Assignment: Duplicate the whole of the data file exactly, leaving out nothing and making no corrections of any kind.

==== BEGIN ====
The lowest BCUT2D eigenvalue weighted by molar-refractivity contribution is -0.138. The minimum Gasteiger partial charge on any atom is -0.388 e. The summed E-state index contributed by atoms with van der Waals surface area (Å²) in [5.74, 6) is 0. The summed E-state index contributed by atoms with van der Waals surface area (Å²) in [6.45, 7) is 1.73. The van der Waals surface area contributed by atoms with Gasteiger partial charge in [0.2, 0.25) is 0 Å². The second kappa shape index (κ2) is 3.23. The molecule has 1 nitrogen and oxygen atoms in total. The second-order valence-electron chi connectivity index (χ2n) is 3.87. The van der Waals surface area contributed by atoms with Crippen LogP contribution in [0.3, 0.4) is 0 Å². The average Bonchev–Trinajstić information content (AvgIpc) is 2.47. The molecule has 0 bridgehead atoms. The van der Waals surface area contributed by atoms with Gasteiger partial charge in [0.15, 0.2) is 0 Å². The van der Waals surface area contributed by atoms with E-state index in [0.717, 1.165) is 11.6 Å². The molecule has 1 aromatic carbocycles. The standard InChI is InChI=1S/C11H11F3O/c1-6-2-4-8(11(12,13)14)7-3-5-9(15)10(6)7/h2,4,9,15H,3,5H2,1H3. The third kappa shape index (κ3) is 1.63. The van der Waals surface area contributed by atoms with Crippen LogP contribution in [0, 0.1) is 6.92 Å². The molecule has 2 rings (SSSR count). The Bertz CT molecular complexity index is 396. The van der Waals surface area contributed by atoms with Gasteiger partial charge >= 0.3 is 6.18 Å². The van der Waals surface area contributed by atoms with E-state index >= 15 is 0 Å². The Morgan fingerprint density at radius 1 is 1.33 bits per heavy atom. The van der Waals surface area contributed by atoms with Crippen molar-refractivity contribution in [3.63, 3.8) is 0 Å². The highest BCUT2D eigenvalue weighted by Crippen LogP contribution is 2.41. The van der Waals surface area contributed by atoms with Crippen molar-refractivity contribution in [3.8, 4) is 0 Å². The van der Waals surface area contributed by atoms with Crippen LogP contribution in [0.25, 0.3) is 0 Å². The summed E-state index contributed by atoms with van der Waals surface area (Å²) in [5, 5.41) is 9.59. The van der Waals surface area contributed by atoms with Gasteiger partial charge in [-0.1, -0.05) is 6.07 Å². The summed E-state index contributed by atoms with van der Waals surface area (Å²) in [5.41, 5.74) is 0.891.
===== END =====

The lowest BCUT2D eigenvalue weighted by molar-refractivity contribution is -0.138. The minimum Gasteiger partial charge on any atom is -0.388 e. The summed E-state index contributed by atoms with van der Waals surface area (Å²) in [5.74, 6) is 0. The summed E-state index contributed by atoms with van der Waals surface area (Å²) in [6.45, 7) is 1.73. The van der Waals surface area contributed by atoms with Gasteiger partial charge in [0.2, 0.25) is 0 Å². The second kappa shape index (κ2) is 3.23. The molecule has 1 nitrogen and oxygen atoms in total. The second-order valence-electron chi connectivity index (χ2n) is 3.87. The van der Waals surface area contributed by atoms with Crippen LogP contribution in [0.3, 0.4) is 0 Å². The average Bonchev–Trinajstić information content (AvgIpc) is 2.47. The molecule has 0 bridgehead atoms. The van der Waals surface area contributed by atoms with Gasteiger partial charge in [0.15, 0.2) is 0 Å². The van der Waals surface area contributed by atoms with E-state index in [0.717, 1.165) is 11.6 Å². The molecule has 1 aromatic carbocycles. The standard InChI is InChI=1S/C11H11F3O/c1-6-2-4-8(11(12,13)14)7-3-5-9(15)10(6)7/h2,4,9,15H,3,5H2,1H3. The third kappa shape index (κ3) is 1.63. The van der Waals surface area contributed by atoms with Crippen LogP contribution in [0, 0.1) is 6.92 Å². The molecule has 2 rings (SSSR count). The Bertz CT molecular complexity index is 396. The van der Waals surface area contributed by atoms with Gasteiger partial charge >= 0.3 is 6.18 Å². The van der Waals surface area contributed by atoms with E-state index >= 15 is 0 Å². The Morgan fingerprint density at radius 1 is 1.33 bits per heavy atom. The van der Waals surface area contributed by atoms with Crippen molar-refractivity contribution in [3.63, 3.8) is 0 Å². The highest BCUT2D eigenvalue weighted by Crippen LogP contribution is 2.41. The van der Waals surface area contributed by atoms with Crippen molar-refractivity contribution in [3.8, 4) is 0 Å². The van der Waals surface area contributed by atoms with Crippen LogP contribution in [0.25, 0.3) is 0 Å². The summed E-state index contributed by atoms with van der Waals surface area (Å²) in [5, 5.41) is 9.59. The van der Waals surface area contributed by atoms with Gasteiger partial charge in [-0.1, -0.05) is 6.07 Å². The summed E-state index contributed by atoms with van der Waals surface area (Å²) in [5.41, 5.74) is 0.891.